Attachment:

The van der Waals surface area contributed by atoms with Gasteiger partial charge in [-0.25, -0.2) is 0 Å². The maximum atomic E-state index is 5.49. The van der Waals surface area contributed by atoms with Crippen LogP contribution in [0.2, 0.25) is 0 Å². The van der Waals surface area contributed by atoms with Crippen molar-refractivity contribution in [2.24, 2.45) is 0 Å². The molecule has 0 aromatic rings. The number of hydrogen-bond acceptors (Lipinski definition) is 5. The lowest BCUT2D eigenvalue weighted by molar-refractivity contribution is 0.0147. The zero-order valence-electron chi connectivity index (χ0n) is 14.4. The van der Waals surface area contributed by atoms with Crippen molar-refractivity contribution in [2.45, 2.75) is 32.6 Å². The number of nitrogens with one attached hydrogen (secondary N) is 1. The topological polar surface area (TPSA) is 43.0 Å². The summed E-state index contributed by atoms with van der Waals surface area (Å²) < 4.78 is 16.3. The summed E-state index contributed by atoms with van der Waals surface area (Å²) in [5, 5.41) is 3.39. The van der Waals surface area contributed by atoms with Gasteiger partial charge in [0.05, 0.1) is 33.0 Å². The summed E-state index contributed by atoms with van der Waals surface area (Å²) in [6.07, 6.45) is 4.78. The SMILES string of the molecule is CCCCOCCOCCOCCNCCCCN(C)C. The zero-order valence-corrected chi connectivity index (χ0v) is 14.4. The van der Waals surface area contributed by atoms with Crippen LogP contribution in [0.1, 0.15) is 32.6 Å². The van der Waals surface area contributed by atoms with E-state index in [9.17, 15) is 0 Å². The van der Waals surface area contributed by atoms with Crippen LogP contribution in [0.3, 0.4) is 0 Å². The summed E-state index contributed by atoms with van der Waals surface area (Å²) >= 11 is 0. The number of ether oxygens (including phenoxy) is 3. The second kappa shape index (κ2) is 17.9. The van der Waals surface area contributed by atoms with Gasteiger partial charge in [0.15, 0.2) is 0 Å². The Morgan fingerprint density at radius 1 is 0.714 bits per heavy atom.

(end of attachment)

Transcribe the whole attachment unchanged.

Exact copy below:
The van der Waals surface area contributed by atoms with Gasteiger partial charge in [-0.25, -0.2) is 0 Å². The maximum atomic E-state index is 5.49. The van der Waals surface area contributed by atoms with Crippen LogP contribution in [0.2, 0.25) is 0 Å². The van der Waals surface area contributed by atoms with Crippen molar-refractivity contribution in [2.24, 2.45) is 0 Å². The molecule has 0 aromatic rings. The number of hydrogen-bond acceptors (Lipinski definition) is 5. The lowest BCUT2D eigenvalue weighted by molar-refractivity contribution is 0.0147. The zero-order valence-electron chi connectivity index (χ0n) is 14.4. The van der Waals surface area contributed by atoms with Crippen molar-refractivity contribution in [2.45, 2.75) is 32.6 Å². The number of nitrogens with one attached hydrogen (secondary N) is 1. The topological polar surface area (TPSA) is 43.0 Å². The summed E-state index contributed by atoms with van der Waals surface area (Å²) < 4.78 is 16.3. The summed E-state index contributed by atoms with van der Waals surface area (Å²) in [5, 5.41) is 3.39. The van der Waals surface area contributed by atoms with Gasteiger partial charge in [0.05, 0.1) is 33.0 Å². The summed E-state index contributed by atoms with van der Waals surface area (Å²) in [6.07, 6.45) is 4.78. The SMILES string of the molecule is CCCCOCCOCCOCCNCCCCN(C)C. The zero-order valence-corrected chi connectivity index (χ0v) is 14.4. The van der Waals surface area contributed by atoms with Crippen LogP contribution in [0.1, 0.15) is 32.6 Å². The van der Waals surface area contributed by atoms with E-state index in [9.17, 15) is 0 Å². The van der Waals surface area contributed by atoms with Crippen LogP contribution in [0.3, 0.4) is 0 Å². The summed E-state index contributed by atoms with van der Waals surface area (Å²) >= 11 is 0. The number of ether oxygens (including phenoxy) is 3. The second kappa shape index (κ2) is 17.9. The van der Waals surface area contributed by atoms with Gasteiger partial charge in [0.15, 0.2) is 0 Å². The Morgan fingerprint density at radius 1 is 0.714 bits per heavy atom.